Retailers are showing more signs of stabilization as the back-to-school season enters its final weeks, and that's going to be good news for profits in the sector.
With inventories lean and products priced to move, it should only take small sales gains to yield stronger profits.
"We're seeing a margin recovery before a sales recovery," said Dana Telsey, the chief research officer at Telsey Advisory Group, in an interview on CNBC.
Telsey has been on a 10-city tour of shopping malls from Los Angeles to Atlanta, and said she is beginning to see a little more traffic in the stores.
"I think August is a little bit better than July so far," Telsey said. Compared with last year's results, she is expecting same-store sales to be "a little less negative."
"We are seeing better sales in some of the department stores and off-pricers than we're seeing in some of the speciality stores," Telsey said.
One positive sign for retailers is that there is starting to be a recovery in women's fashion, according to Bill Taubman, chief operating officer of mall operator Taubman Centers.
Women's fashion has struggled for several quarters, with women cutting back on clothes for themselves as household budgets grew tighter.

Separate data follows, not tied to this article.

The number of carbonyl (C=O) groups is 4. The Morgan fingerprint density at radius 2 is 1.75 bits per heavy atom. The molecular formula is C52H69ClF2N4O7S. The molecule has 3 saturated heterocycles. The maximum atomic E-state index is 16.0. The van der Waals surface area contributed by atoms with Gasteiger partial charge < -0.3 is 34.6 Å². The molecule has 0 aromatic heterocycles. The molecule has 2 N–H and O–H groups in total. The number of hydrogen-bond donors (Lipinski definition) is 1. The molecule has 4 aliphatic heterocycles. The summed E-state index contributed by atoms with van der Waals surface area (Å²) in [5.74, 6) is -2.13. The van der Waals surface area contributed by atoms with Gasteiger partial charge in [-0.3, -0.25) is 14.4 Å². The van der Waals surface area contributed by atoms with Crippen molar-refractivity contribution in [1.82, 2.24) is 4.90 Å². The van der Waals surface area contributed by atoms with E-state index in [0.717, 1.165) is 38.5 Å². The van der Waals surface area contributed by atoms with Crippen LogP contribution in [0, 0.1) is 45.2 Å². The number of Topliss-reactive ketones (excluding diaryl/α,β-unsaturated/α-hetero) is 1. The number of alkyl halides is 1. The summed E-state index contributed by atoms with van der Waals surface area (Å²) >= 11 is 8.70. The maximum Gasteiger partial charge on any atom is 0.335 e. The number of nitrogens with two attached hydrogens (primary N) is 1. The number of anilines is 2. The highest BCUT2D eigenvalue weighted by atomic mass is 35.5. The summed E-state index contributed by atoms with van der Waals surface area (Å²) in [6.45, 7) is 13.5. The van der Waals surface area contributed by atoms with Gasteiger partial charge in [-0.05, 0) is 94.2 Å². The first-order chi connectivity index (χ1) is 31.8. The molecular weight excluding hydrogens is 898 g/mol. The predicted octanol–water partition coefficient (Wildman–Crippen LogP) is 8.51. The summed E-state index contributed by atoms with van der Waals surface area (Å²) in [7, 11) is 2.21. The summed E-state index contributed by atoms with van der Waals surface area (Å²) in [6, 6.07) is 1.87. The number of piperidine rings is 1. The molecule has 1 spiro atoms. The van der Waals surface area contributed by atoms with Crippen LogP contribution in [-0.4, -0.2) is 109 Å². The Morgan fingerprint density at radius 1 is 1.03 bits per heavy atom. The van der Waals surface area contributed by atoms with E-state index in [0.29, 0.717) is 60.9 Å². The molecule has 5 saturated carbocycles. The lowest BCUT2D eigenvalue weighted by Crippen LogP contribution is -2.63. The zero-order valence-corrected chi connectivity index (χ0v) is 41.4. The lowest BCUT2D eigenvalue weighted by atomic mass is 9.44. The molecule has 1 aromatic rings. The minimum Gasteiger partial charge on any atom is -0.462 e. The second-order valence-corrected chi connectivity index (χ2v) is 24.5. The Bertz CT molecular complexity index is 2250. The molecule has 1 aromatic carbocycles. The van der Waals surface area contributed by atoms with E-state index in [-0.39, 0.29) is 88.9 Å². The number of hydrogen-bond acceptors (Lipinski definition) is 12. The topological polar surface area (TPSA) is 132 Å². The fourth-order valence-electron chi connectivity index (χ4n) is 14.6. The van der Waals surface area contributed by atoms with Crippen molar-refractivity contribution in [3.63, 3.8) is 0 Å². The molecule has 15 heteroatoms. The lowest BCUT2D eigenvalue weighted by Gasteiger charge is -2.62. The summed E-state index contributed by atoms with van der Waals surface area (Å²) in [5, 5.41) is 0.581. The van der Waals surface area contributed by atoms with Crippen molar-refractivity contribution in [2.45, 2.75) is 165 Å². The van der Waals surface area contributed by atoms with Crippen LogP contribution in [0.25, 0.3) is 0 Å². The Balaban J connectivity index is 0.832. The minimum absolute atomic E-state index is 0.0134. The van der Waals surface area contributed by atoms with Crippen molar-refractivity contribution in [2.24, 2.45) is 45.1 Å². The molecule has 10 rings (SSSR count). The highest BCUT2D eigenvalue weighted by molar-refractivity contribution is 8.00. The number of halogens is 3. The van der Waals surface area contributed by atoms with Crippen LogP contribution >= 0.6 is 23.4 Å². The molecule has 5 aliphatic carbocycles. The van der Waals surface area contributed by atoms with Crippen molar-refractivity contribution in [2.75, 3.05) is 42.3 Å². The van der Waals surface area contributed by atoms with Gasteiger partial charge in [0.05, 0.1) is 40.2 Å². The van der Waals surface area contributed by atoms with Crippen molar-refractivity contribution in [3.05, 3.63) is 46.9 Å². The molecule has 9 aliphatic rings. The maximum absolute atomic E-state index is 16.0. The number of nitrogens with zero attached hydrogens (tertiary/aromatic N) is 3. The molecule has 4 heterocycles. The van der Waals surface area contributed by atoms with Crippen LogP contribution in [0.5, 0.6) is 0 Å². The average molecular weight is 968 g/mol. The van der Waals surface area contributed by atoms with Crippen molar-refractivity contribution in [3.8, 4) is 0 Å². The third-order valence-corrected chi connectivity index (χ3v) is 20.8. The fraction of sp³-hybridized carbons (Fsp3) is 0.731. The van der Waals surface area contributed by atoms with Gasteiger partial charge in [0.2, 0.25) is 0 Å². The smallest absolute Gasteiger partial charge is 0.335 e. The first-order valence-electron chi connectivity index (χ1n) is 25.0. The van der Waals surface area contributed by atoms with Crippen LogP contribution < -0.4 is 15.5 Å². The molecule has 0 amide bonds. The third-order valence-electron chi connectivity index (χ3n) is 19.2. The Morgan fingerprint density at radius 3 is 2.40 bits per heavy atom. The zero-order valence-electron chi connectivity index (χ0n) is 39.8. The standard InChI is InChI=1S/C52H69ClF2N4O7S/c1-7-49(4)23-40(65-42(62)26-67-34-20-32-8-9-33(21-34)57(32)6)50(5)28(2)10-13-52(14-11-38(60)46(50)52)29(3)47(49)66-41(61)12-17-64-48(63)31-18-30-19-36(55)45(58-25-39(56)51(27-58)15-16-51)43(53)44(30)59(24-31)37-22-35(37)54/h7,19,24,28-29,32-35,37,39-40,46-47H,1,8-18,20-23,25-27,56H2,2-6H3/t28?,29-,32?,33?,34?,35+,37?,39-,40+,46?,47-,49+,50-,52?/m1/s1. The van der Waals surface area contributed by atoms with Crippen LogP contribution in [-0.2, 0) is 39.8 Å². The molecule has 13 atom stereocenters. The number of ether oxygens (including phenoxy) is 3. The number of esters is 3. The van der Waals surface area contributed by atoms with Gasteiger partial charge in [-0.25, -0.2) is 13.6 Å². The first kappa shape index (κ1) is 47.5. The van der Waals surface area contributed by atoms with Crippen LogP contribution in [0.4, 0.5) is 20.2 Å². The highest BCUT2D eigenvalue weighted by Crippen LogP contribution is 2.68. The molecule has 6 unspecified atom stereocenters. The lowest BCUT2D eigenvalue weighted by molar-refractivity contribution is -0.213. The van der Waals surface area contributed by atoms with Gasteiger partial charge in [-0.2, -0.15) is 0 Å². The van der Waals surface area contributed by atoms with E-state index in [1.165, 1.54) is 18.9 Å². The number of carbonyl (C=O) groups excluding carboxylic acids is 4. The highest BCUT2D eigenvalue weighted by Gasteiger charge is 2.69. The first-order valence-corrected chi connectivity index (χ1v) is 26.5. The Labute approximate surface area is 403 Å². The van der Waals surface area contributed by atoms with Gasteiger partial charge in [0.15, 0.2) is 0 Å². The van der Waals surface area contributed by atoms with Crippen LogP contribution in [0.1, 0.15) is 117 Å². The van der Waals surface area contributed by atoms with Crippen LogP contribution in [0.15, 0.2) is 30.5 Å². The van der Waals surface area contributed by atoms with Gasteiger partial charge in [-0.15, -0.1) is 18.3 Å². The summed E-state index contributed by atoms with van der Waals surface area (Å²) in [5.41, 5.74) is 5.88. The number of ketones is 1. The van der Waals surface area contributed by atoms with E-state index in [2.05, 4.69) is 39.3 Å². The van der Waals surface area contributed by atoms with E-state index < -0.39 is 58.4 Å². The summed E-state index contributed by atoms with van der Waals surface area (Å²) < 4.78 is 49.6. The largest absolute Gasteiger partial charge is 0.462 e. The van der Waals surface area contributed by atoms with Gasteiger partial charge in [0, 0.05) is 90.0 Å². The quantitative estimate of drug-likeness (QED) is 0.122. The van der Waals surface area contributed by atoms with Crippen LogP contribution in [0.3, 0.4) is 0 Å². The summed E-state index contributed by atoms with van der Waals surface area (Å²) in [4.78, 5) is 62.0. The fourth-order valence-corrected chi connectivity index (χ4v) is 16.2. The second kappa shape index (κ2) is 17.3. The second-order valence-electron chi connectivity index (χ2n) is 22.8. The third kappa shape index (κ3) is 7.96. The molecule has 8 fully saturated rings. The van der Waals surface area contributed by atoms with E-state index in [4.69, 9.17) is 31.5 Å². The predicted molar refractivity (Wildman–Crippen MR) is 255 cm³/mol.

However, the makers of clothing for teens may have a difficult time, according to Taubman.
"One of the problems is that there isn't a clear fashion profile," he said. "We have different mixes of things going on...There isn't one clear trend to get behind."
Some of the popular fashion choices will be '80's-inspired items like boyfriend jackets and jeans. Even the quintessental '80's item, shoulder pads, are making a comeback.
Consumers are still concerned about price, but there are signs that they are beginning to consider other factors such as "quality" and "value" when making a purchase, Taubman said.
"Price is still important, but it's starting to not be the only thing driving behavior," he explained.
But consumers should be warned that if there's a must-have item on their list, they should hit the malls early because inventories are tight.
According to Telsey, this trend will continue straight through the Christmas holiday season.
"I don't think you're going to have a terrific Christmas," Telsey said. "They're not bought for a terrific Christmas—they are bought for a profitable Christmas."
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